That's why pensions should be provided by the state (and healthcare) Instead of paying a part of your salary to company X to provide your pension, you pay a part of your salary in taxes to the government. It's exactly the same thing, I don't see what all the fuss is about. It works fine over here. People work for 45 years, and get a pension no matter what. If their company survives or not, doesn't matter.

        People don't care about the specifics of capitalism and the experiments in the financial system, they want stability and a decent life for a life worth of hard labour.

        Trusting PRIVATE companies with healthcare or pensions, the way you would with your car insurance is borderline criminal. Your car insurance company will try everything not to pay up. Private health insurance works the same way, but then you're negotiating human life and general welfare. Trying to deny you payment because of ridiculous preconditions because private companies need to make money. Government has no commercial interests, if anything they could do this more efficiently...

        But hey, whatever you like best. You're all very lucky that your citizens just keep swallowing it, because raising your voice means you're not a patriot :) Easiest argument ever, what a blessing.
        • 6 Years Ago
        @ eu_reader:

        Did you seriously just say government would be "more efficient" than private industry? That government is not bureaucratic at all managing things like healthcare? I have a hard time you live in any country which provides social services like that; or maybe you just don't have any private experience to compare it to. Private health insurance is a beech to be sure; but not sure where you get the idea that 100% government managed healthcare is necessarily any better.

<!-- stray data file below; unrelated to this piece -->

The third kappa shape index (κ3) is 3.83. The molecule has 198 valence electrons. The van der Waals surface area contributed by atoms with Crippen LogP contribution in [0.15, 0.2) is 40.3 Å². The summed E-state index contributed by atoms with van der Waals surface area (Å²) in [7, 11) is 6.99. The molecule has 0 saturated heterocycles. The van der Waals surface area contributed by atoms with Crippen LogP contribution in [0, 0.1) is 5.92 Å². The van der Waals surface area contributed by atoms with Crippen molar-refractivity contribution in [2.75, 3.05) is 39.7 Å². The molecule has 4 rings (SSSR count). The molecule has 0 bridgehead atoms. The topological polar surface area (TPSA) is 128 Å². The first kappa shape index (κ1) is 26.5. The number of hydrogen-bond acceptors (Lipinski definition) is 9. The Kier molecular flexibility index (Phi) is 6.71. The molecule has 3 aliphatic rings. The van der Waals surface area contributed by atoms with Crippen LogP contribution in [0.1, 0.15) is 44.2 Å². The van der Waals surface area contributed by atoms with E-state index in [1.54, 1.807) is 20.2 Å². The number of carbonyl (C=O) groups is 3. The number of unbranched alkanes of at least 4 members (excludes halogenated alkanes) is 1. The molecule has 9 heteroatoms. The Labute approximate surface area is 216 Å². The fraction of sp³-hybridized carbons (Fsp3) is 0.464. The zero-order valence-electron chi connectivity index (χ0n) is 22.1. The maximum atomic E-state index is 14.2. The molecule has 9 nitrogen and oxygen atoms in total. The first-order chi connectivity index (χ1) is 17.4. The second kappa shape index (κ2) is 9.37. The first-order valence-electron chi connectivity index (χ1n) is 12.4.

I'm sorry that you drink so much Kool-Aid.
        • 6 Years Ago
        And you're just plain stupid. Your irrational hatred for blue collar unions blinds you to reality. Ridding the company of those expenses means huge bills for the taxpayers. The Pension Benefit Guarantee Corporation is already twenty-three billion in the hole. Add GM or Chrysler's pensions to the list, and the PBGC goes bust. Not my word on that - the GAO's report released TODAY said “doing so would likely strain PBGC’s resources because the automakers’ plans represent a significant portion of the benefits it insures.” (http://www.freep.com/article/20090423/BUSINESS01/90423080/Report++Supporting+carmakers++pension+plans+could+strain+group). Add to that that costing the retirees their health coverage, which happens to be just Medigap insurance, means dumping more costs on the local care systems in the communities those retirees. Furthermore, suddenly forcing retirees on fixed incomes to assume more medical costs means more money taken out of the local economies, adding more reasons for a deepening and prolonged recession.
      • 6 Years Ago
      Quite possibly, Ian.

      Some of you folks seem to be confusing reorganization under bankruptcy and liquidation.

      Chrysler, if this is done properly, will emerge lean and efficient...well leanER at least...however non-critical suppliers are in for a bumpy ride under chap 11. 90 day give-back comes to mind immediately...ouch!
      • 6 Years Ago
      Result of Chrysler liquidation auction.

      Dodge : Nissan(Eying the truck biz)
      Chrysler : Fiat(Still getting Chrysler one way or another)
      Jeep : Hyundai(Hyundai builds Jeep chassis as subcontractor and stands to lose the most if Jeep falls into another automaker's hand)
        • 6 Years Ago
        Renault-Nissan is under same financial troubles that the WHOLE auto industry is experiencing.... Nissan is not exactly all HOT to expand into a shrinking N/A truck market (big idea:)

        Fiat is buying into CHRYSLER the company... not the pathetic "luxury" brand!

        Care to source what Jeep product Hyundai produces as a "sub-contractor"???